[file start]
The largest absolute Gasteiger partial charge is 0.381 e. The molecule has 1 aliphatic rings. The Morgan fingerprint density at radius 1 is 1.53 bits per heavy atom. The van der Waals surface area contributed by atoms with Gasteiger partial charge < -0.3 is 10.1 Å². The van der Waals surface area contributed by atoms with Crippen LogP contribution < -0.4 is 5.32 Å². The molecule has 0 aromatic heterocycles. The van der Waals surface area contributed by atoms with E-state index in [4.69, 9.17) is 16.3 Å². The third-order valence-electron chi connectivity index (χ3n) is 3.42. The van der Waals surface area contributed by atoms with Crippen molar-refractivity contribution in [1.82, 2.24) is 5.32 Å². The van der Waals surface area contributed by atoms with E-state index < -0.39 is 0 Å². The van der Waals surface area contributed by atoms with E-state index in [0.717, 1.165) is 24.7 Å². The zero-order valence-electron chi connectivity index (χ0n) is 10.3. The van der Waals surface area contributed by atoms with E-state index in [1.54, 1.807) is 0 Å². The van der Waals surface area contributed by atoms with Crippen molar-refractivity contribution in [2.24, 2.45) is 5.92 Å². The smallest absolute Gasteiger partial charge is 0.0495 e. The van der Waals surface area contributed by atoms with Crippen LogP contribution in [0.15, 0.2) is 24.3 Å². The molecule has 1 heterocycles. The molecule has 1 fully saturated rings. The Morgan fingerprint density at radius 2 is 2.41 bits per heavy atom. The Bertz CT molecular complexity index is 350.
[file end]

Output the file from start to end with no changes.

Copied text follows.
The largest absolute Gasteiger partial charge is 0.381 e. The molecule has 1 aliphatic rings. The Morgan fingerprint density at radius 1 is 1.53 bits per heavy atom. The van der Waals surface area contributed by atoms with Gasteiger partial charge < -0.3 is 10.1 Å². The van der Waals surface area contributed by atoms with Crippen LogP contribution < -0.4 is 5.32 Å². The molecule has 0 aromatic heterocycles. The van der Waals surface area contributed by atoms with E-state index in [4.69, 9.17) is 16.3 Å². The third-order valence-electron chi connectivity index (χ3n) is 3.42. The van der Waals surface area contributed by atoms with Crippen molar-refractivity contribution in [1.82, 2.24) is 5.32 Å². The van der Waals surface area contributed by atoms with E-state index < -0.39 is 0 Å². The van der Waals surface area contributed by atoms with E-state index in [0.717, 1.165) is 24.7 Å². The zero-order valence-electron chi connectivity index (χ0n) is 10.3. The van der Waals surface area contributed by atoms with E-state index in [1.54, 1.807) is 0 Å². The van der Waals surface area contributed by atoms with Crippen molar-refractivity contribution in [2.24, 2.45) is 5.92 Å². The smallest absolute Gasteiger partial charge is 0.0495 e. The van der Waals surface area contributed by atoms with Crippen LogP contribution in [0.15, 0.2) is 24.3 Å². The molecule has 1 heterocycles. The molecule has 1 fully saturated rings. The Morgan fingerprint density at radius 2 is 2.41 bits per heavy atom. The Bertz CT molecular complexity index is 350.